Britvic also joined in the newly developing diet drink category, launching its first effort, Slimsta, in the early 1970s. By then, the company adopted its brand name as its own, becoming Britvic Limited in 1971. In another move to take advantage of Allied's pub network, Britvic also launched draught versions of its most popular soft drinks, starting in 1972.
Through the end of the 1970s and into the 1980s, Britvic continued to seek new brand formulas to attract the British soft drink consumer. In 1977, for example, the company launched an adult-oriented beverage, Britvic 55, which was available only in pubs.
In the meantime, Britain's soft drinks producers had been facing increasing pressure from a new type of competitor. Cola drinks had been introduced from the United States in the 1950s and, backed by strong marketing campaigns, had succeeded in capturing a major share of the U.K. market. The popularity of U.S. soft drinks, especially Coca-Cola and Pepsi (produced and bottled under license in the United Kingdom), led Britvic to seek its own U.S. brands to license. In 1982, the company launched its first licensed soft drink, Dr. Pepper. This launch also marked the U.S. brand's first appearance in the United Kingdom. The company backed up the launch with a marketing drive costing some £600,000.
In 1985, Allied Lyons sold 50 percent of Britvic to Australia's Castlemaine-Tooheys, part of Alan Bond's booming conglomerate in the 1980s, in a share swap deal. By 1986, Bond had turned Britvic around, selling it off to the Bass brewery, pubs, and beverages group. Bass then merged Britvic with its other soft drink holdings, including Britannia Soft Drinks and Canada Dry Rawlings, which also owned HD Rawlings, producer of the R. White soft drinks brand. The resulting company was renamed as Britvic Soft Drinks Limited.
The newly enlarged Britvic began acquiring new brands for its portfolio. In 1986, the company acquired the Tango soft drink brand, originally launched in the early 1950s. Under Britvic, Tango was successfully repositioned as an "edgy" youth brand.
In 1987, Britvic scored a major coup, when it acquired the U.K. production and bottling rights for the Pepsi brand, as well as for PepsiCo's recently acquired 7Up brand. Under Britvic, Pepsi, which had struggled to make headway against Coca-Cola's dominance in the United Kingdom, now rose to become one of the country's major brands.
Into the early 1990s, majority owner Bass, under pressure from the British Mergers and Monopolies Commission, appeared set to sell its 51 percent stake in Britvic to PepsiCo. Yet the deal, which would have included the 20 stakes held by both Allied-Lyons and Whitbread, ran into disagreements, and by 1994, the parties agreed to call off negotiations.
Instead, Britvic began seeking new expansion opportunities. In 1994, the company gained the license for launching Liptonice in the United Kingdom, another brand in the PepsiCo stable. In 1995, the company purchased rival U.K. soft drinks maker Robinsons. That company had been founded in the early 19th century as Robinson & Bellville, becoming famous for its Barley Water, and for its association with the Wimbledon tennis tournament, before becoming part of the Reckitt Coleman foods group. Backed by Britvic's marketing muscle, the Robinsons brand entered a new growth phase, and by 1998 had grown into the country's 11th largest seller in the supermarket and grocery channel.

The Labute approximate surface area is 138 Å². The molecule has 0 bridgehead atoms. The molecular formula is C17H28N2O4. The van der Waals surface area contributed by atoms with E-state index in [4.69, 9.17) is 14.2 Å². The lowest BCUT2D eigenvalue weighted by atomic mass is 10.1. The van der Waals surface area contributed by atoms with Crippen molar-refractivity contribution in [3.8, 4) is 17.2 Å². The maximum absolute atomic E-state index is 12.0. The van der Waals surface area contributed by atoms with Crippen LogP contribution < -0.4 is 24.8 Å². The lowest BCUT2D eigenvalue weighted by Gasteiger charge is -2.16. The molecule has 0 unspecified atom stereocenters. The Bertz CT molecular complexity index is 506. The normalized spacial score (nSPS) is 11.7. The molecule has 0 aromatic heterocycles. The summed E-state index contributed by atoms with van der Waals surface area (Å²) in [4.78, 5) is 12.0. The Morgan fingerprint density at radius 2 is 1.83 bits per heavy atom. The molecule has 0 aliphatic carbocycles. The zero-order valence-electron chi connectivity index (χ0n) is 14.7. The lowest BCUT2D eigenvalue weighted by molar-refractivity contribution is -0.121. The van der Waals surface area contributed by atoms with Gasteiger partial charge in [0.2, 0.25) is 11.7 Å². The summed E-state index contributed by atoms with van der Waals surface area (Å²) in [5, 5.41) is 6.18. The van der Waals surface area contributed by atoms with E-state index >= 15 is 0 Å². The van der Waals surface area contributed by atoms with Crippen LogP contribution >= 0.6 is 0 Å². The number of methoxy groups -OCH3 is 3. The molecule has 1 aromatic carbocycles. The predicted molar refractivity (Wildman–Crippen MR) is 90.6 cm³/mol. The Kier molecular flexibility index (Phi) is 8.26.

Britvic's next major expansion effort came in 2000, when the company acquired Orchid Drinks. That company had been part of the Camerons Brewery, operated by the Brent Walker group, before being spun off in a management buyout in 1992. The addition of Orchid brought Britvic a number of new brands, including Amé, Purdey's, and Aqua Libra.
Our vision is to be the UK's leading soft drinks company.
The rising sales of bottled waters led Britvic to enter this area as well in 2001, with the acquisition of the marketing rights for the Abbey Well brand in parts of the United Kingdom. The following year, Britvic bought Red Devil, an "energy" drink, in order to capture a share of the relatively young "stimulant drink" market.
Into the mid-2000s, Britvic's ownership once again appeared up in the air. In 2000, Bass announced its intention to split off its brewery operations as a separate company and transform itself into a new company, the hotels operator Six Continents, subsequently renamed as Intercontinental Hotels Group. As part of its transformation, the company let it be known that it was interested in selling off its majority stake in Britvic's parent company, Britannia Soft Drinks.
Britvic was put up for sale in 2001. Yet PepsiCo, which held some 10 percent of Britvic—and, more important, owned the Pepsi brand, which by then had become a major source of Britvic's sales and profits—balked at the sale. Among the reasons given for ending the offer was PepsiCo's reluctance to allow Britvic into the hands of private equity investment groups. A future sell-off of Britvic might open the possibility of PepsiCo's arch-rival Coca-Cola gaining control of its British bottler.
Britvic's other shareholders, however, continued to push for a means to reduce or sell off their stakes in the company. By the end of 2004, the companies had negotiated a new 15-year licensing agreement with PepsiCo, a move that served to nullify any threat of a takeover by Coca-Cola. As part of the agreement, PepsiCo agreed to the principle of a public offering by Britvic by 2008 at the latest. Britvic then announced its intention to list on the London Stock Exchange in early 2005.
Yet in January of that year, after poor weather in the summer season had depressed the company's net profits, Britvic's shareholders announced that they were suspending the plan for a public offering, citing fears that the company would not be fully valued. Regardless of its ownership structure, Britvic remained a key player in the British soft drinks industry in the new century.
Procter & Gamble Company; PepsiCo Inc.; The Coca-Cola Company; Sara Lee Corporation; Groupe Danone; Cadbury Schweppes PLC; Interbrew SA-NV; SABMiller PLC; Mitchell and Butlers PLC; AG Barr PLC.
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—M. L. Cohen